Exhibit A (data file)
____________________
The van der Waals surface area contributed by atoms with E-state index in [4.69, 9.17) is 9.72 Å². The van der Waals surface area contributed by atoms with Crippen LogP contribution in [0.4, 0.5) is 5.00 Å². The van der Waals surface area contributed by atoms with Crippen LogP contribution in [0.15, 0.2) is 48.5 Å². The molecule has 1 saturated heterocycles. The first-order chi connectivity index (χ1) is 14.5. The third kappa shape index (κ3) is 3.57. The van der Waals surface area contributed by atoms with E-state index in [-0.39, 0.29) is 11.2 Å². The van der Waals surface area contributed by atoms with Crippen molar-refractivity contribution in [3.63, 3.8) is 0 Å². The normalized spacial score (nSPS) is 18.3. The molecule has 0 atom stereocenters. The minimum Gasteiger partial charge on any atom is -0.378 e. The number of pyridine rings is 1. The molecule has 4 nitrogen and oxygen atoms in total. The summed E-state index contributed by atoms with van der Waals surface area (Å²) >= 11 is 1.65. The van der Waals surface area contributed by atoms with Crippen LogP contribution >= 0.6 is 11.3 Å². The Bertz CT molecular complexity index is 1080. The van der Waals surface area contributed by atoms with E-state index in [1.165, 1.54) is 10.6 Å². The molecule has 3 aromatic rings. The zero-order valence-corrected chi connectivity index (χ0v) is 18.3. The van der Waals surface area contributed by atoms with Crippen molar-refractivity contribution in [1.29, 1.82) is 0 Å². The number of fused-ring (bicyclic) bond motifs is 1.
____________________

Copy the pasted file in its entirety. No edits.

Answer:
The van der Waals surface area contributed by atoms with E-state index in [4.69, 9.17) is 9.72 Å². The van der Waals surface area contributed by atoms with Crippen LogP contribution in [0.4, 0.5) is 5.00 Å². The van der Waals surface area contributed by atoms with Crippen LogP contribution in [0.15, 0.2) is 48.5 Å². The molecule has 1 saturated heterocycles. The first-order chi connectivity index (χ1) is 14.5. The third kappa shape index (κ3) is 3.57. The van der Waals surface area contributed by atoms with E-state index in [-0.39, 0.29) is 11.2 Å². The van der Waals surface area contributed by atoms with Crippen molar-refractivity contribution in [3.63, 3.8) is 0 Å². The normalized spacial score (nSPS) is 18.3. The molecule has 0 atom stereocenters. The minimum Gasteiger partial charge on any atom is -0.378 e. The number of pyridine rings is 1. The molecule has 4 nitrogen and oxygen atoms in total. The summed E-state index contributed by atoms with van der Waals surface area (Å²) >= 11 is 1.65. The van der Waals surface area contributed by atoms with Crippen LogP contribution >= 0.6 is 11.3 Å². The Bertz CT molecular complexity index is 1080. The van der Waals surface area contributed by atoms with E-state index in [1.165, 1.54) is 10.6 Å². The molecule has 3 aromatic rings. The zero-order valence-corrected chi connectivity index (χ0v) is 18.3. The van der Waals surface area contributed by atoms with Crippen molar-refractivity contribution in [1.29, 1.82) is 0 Å². The number of fused-ring (bicyclic) bond motifs is 1.